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					Disability Discrimination


            Disability Discrimination Act 1995
            Council Directive 2000/78 EC
            Amending Regulations 2004
            Disability Discrimination Act 2005
   Disability
   Direct Discrimination
   Disability Related Discrimination
   Failure to make a reasonable adjustment
   Associative Discrimination
   Indirect Disability Discrimination
Disability: SCA Packaging v Boyle

   A condition which has occurred in the past
    and may reoccur
The Northern Ireland Tribunal

   The provision:
   it is to be treated as continuing to have that
    effect if that effect is likely to recur
   Industrial Tribunal: the tribunal held that the
    vocal nodes were "likely" to recur if the
    claimant did not follow her voice management
    regime
Northern Ireland Court of Appeal


   The test is not “more probable than not”

   "could well happen" rather than the higher
    threshold of "more probable than not"

   The House of Lords agreed
House of Lords - obiter

   Where someone is following a course of
    treatment on medical advice, in the absence
    of any indication to the contrary, an employer
    can assume that, without the treatment, the
    impairment is "likely" to recur. If the
    impairment had a substantial effect on the
    patient's day-to-day life before it was treated,
    the employer can also assume - again in the
    absence of any contra-indication - that, if it
    does recur, its effect will be substantial.
Direct Discrimination: Watts 2006

Direct Discrimination: Watts 2006
Discrimination Related to Disability

   The end of disability related discrimination as
    we knew it

   Lewisham v Malcolm
Facts

  –   Mental impairment


  –   Council tenant proposed purchase of his flat


  –   Sub-let flat (contrary to his tenancy agreement)
      and had gone to live elsewhere


  –   Council declined to sell & served notice to evict
Malcolm’s Argument

   I suffer from a mental impairment (schizophrenia)
   I only sub-let the flat because I was suffering an
    episode of mental impairment which was note being
    controlled at the time
   I am being evicted because I agreed to sub-let the
    flat
   Therefore the eviction is related to my disability and
    unlawful
Lewisham’s argument

   You are not disabled
   Even if you are disabled, we were unaware of that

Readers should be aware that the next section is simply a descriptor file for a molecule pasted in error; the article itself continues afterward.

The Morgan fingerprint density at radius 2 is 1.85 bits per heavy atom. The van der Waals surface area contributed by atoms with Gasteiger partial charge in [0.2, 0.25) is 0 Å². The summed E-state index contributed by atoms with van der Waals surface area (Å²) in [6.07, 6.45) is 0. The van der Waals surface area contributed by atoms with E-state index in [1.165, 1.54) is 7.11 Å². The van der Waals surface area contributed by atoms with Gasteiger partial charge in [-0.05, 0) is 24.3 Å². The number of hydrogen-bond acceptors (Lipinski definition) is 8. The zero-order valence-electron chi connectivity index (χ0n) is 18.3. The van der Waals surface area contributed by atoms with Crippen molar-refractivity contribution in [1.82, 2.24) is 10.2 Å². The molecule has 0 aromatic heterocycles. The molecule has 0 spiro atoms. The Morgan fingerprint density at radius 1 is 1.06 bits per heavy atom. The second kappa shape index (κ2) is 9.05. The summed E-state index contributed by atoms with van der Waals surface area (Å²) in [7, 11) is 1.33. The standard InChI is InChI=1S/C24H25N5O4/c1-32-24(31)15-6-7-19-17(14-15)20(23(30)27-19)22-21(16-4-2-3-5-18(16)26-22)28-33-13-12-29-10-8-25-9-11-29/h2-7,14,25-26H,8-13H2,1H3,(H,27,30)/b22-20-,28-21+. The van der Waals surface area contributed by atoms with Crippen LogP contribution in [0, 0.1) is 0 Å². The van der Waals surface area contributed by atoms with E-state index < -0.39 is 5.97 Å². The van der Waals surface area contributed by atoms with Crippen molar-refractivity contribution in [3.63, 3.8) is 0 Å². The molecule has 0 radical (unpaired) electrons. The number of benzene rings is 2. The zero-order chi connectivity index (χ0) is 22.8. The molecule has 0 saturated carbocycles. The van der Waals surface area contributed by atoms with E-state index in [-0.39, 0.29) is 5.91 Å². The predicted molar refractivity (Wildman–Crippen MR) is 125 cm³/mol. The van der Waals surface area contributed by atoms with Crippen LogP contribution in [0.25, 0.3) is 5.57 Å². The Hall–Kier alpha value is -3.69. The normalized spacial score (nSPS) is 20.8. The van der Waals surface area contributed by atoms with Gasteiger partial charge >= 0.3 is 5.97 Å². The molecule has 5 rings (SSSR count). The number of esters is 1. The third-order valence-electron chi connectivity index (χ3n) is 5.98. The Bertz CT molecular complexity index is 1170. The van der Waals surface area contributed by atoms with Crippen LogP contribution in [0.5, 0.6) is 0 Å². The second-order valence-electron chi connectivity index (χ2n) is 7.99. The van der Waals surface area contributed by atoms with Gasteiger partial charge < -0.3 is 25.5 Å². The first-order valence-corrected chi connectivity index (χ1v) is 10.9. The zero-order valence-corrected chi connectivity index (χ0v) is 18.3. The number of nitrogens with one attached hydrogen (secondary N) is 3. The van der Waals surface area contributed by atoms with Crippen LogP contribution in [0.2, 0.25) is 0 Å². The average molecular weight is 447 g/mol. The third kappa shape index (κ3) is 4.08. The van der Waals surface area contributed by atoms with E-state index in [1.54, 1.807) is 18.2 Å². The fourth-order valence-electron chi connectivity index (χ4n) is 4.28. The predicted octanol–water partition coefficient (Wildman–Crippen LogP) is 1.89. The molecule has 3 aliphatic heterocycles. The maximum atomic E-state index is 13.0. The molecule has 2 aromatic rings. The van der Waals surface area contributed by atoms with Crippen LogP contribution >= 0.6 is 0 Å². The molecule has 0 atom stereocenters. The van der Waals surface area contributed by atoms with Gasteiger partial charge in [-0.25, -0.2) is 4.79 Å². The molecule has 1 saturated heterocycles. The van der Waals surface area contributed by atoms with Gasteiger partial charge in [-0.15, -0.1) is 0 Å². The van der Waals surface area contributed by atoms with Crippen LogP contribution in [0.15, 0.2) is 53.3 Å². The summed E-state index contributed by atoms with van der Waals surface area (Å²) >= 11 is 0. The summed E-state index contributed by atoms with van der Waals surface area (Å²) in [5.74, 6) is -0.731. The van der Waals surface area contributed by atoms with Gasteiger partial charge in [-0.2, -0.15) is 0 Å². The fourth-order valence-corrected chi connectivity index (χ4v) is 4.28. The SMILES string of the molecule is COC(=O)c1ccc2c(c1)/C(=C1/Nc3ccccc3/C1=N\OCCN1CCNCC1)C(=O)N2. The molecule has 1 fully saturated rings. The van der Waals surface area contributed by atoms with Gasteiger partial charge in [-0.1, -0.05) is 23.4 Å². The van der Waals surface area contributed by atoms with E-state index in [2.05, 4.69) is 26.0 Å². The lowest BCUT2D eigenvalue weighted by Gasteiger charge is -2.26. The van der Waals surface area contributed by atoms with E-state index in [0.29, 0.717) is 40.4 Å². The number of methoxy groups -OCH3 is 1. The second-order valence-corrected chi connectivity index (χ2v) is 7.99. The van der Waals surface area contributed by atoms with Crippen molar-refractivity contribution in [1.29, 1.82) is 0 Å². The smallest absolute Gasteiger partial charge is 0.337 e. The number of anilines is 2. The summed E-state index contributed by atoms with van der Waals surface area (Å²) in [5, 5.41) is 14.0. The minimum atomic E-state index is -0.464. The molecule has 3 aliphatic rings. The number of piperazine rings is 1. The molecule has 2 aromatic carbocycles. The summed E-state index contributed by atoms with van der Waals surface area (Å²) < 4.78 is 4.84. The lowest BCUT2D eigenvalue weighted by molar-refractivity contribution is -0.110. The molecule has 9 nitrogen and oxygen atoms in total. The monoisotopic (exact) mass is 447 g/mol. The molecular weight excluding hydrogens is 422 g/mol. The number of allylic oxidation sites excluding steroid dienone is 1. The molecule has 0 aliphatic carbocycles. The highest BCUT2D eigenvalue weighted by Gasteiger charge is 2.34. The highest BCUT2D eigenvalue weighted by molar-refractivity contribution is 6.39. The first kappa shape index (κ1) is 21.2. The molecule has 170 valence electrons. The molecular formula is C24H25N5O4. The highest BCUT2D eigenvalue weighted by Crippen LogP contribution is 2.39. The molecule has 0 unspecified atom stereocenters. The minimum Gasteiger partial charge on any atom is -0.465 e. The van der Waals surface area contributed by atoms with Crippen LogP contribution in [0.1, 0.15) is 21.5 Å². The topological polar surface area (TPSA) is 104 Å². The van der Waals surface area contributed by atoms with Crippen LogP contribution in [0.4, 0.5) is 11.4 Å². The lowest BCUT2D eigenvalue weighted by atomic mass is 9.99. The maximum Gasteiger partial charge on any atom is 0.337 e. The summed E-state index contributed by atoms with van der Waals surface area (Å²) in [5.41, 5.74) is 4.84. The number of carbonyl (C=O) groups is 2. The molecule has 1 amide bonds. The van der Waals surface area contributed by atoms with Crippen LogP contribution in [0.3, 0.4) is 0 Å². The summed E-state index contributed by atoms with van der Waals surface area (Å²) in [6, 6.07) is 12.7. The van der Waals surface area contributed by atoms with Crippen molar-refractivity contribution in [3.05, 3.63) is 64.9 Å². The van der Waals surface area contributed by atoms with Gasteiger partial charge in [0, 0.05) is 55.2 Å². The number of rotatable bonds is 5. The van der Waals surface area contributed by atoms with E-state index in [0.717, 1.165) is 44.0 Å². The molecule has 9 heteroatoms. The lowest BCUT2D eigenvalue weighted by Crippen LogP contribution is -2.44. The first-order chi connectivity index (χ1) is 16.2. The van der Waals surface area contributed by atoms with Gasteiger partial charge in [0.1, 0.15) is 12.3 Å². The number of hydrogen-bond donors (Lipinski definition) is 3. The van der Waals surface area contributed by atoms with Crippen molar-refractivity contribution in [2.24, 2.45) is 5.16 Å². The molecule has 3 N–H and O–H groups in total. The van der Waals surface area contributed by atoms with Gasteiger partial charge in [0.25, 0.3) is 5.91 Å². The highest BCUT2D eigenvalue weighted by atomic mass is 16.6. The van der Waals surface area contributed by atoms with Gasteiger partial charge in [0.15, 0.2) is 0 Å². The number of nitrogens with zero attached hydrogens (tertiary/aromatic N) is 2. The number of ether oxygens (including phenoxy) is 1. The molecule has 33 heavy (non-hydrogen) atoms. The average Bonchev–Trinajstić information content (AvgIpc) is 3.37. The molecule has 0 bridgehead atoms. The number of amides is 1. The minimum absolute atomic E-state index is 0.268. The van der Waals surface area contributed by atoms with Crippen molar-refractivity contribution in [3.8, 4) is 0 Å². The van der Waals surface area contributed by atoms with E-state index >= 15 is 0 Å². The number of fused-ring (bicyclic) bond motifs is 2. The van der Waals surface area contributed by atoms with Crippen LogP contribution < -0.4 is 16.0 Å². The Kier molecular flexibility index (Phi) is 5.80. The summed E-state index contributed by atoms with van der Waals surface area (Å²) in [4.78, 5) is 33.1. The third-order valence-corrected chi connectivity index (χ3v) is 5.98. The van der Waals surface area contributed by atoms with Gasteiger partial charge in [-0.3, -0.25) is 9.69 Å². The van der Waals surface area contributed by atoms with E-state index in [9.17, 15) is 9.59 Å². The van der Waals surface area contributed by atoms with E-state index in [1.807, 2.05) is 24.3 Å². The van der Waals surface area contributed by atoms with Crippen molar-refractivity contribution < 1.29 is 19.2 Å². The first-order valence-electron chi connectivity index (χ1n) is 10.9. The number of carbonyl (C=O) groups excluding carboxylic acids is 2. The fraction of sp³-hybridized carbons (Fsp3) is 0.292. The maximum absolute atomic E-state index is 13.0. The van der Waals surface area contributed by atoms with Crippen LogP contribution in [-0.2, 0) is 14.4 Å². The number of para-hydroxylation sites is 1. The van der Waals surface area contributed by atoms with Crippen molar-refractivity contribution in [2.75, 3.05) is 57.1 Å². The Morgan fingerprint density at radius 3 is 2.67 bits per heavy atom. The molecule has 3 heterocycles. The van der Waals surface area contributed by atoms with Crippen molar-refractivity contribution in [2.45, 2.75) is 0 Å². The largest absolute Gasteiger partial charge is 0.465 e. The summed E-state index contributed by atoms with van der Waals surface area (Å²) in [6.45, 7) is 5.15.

and so the decision could not be related to your
    disability
   Further, anyone who sub-let their flat would be
    evicted
   Therefore, you are not being treated less favourably
    than someone who is not disabled for a reason
    related to your disability
Trial Judge

   Malcolm did not sub-let the flat because of
    his condition

   Malcolm’s condition did not amount to a
    disability under the Act
Court of Appeal

   The trial judge was wrong on both counts
    –   Disability
    –   Causation
   The Court of Appeal also found
    –   Knowledge of the disability was unnecessary
    –   The comparator was someone who had not sub-let the flat
   Therefore the council did discriminate against
    Malcolm
House of Lords

   The court of appeal was wrong to overturn
    the trial judge’s findings on causation
    –   This meant the case failed on the facts (3:2)
   Further, 4:1 the Lords decided that the
    correct comparator was another person who
    had sub-let their flat
   Baroness Hale dissented
Failure to make Reasonable Adjustment


   Practice
   Criterion
   Provision

   Physical
Reasonable Adjustment

   Knowledge
    –   The employer must be aware


   The adjustment must make some difference
What next: indirect discrimination

   Articles 1 and 2 of the directive prohibit
    –   any discrimination whatsoever on the grounds of
        disability
    –   Whether direct or indirect
Association: Coleman v Attridge


  –   Sharon Coleman was employed as a legal
      secretary by Attridge Law, a firm of solicitors.
  –   She had a disabled son, who was born in 2002.
      He suffered from a disability
  –   He required specialised and particular care.
  –   Ms Coleman was his primary carer.
Associative Indirect Discrimination

   Reasonable Accommodation
    –   National law Exclusion
   If national law does not impose an obligation
    to make a reasonable adjustment/reasonable
    accommodation then the provisions relating
    to indirect discrimination may apply

				
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